Sighing, he turned back to Lohengrin and asked, "The next key then. Where is it?" Somewhere suitably far away where they currently were and hard to get to no doubt.

"It wouldn't happen to be on our way to wherever it is we're going, right? Oh, of course not. That wouldn't be as much fun," Vivi said with a chuckle, though there still remained a hint of sarcasm in her voice.

Lohengrin sucked in a breath, muttering something in a tone too low to hear before releasing the rest in a gust of air. “The dragons have it. So… that’s a no on the convenient and easy to obtain.” He let that sink in for a moment, then shook his head, a sour expression crossing his face. “and if you think I’m an incorrigible asshole… you haven’t seen anything yet.”

Artorias stared at him silently for a moment before he finally spoke, and when he did, it was only one word. "Dammit."

More or less according to plan, the group was able to stagger their arrivals in Jherico, and with help from contacts from Sven and Artorias, they were put up in a network of tunnels underneath the warehouse district of the city. It wasn’t the most pleasant of accommodation, but it was well-hidden, and the tunnels had been carved out to include numerous rooms and doors, each equipped to some purpose or another. It was livable, even if it wasn’t ideal.

For the first three days or so, they simply laid low.

But on the third day, the captain awoke.

Gwen stirred, whole parts of her body strangely numb. She felt like she’d been hit by an automata, and for whatever strange reason, she couldn’t seem to move or even really feel her right arm at all. It was quite strange, really, but she didn’t have much time to think about it, because the next thing that she was aware of was that she was ravenously hungry, like she hadn’t had a decent meal in a week, maybe more. Cracking her eyes open, she found herself looking up at a brownish ceiling, wooden beams braced against what looked like it might be sandstone, or maybe limestone? She found that she couldn’t recall the difference just yet.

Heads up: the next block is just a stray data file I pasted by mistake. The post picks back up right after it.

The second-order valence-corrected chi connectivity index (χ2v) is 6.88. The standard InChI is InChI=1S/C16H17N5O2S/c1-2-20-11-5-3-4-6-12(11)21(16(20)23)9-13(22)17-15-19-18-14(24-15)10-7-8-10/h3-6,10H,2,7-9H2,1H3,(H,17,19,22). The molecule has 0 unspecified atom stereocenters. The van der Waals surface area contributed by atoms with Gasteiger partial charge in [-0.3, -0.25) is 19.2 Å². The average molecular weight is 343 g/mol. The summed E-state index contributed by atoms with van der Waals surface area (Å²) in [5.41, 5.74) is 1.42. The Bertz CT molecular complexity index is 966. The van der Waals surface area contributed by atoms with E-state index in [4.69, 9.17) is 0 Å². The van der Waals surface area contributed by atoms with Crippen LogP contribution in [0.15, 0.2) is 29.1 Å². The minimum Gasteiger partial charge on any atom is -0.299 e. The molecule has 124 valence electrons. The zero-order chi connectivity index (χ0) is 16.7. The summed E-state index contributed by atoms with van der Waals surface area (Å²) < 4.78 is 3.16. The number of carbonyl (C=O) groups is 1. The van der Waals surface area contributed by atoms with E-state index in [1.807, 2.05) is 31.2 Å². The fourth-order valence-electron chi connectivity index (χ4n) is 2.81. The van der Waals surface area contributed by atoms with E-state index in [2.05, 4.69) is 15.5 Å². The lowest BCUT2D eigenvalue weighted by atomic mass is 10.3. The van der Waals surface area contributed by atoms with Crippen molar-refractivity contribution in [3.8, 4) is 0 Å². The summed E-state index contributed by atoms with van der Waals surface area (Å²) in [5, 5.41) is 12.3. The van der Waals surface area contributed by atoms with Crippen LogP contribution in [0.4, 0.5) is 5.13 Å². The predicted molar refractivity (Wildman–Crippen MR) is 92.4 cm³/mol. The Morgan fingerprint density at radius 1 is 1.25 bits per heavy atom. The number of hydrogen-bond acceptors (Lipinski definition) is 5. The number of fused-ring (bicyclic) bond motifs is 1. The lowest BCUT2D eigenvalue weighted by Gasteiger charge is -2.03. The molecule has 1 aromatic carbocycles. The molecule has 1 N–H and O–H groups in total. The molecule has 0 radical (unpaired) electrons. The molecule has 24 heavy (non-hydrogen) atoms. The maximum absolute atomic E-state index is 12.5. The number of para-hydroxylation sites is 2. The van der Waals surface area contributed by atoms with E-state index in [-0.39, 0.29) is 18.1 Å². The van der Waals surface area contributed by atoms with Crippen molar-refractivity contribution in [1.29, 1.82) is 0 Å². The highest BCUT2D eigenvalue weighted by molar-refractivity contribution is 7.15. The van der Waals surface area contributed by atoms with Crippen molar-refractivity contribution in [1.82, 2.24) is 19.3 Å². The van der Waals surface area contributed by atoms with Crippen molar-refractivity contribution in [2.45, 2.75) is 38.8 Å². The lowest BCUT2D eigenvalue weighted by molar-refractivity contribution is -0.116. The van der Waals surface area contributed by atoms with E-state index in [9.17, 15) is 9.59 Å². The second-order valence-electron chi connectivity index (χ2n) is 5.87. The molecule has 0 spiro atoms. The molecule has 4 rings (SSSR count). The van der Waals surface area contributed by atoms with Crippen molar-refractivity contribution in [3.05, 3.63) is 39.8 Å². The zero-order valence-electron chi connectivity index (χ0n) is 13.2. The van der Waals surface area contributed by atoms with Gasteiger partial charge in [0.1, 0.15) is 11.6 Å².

It wouldn’t be the first time she’d woken up somewhere she didn’t remember going to sleep, but something about this was more disconcerting than usual. What had she been doing before she went to sleep? She searched her memory for the answer, but drew up blank. Well—she hadn’t been that drunk in a very long time.

Her unease building, she forced herself to sit up with a groan, another stabbing sensation shooting through her stomach, and made to reach out for the bedside table… only to find that there was nothing to reach with. The hand that was supporting her was the only one she had. In place of her right arm was the metal socket she’d fixed over her shoulder-stump after the amputation, but there was nothing whatsoever connected to it. Now she knew something was wrong.

Rather than panic or call for help, however, she assessed the room she’d been placed in. Mostly bare, aside from the bed, the little wooden table next to it, and what looked to be a trunk at the foot. Rolling sideways off the bed, she alighted on her feet, surprised by the wave of nausea that passed over her. She felt so weak—her body was slow and unresponsive to her commands. Had she been drugged, maybe with something that was still wearing off? Taking a deep breath, she waited for her vision to stop spinning and moved to the trunk, throwing it open and searching it.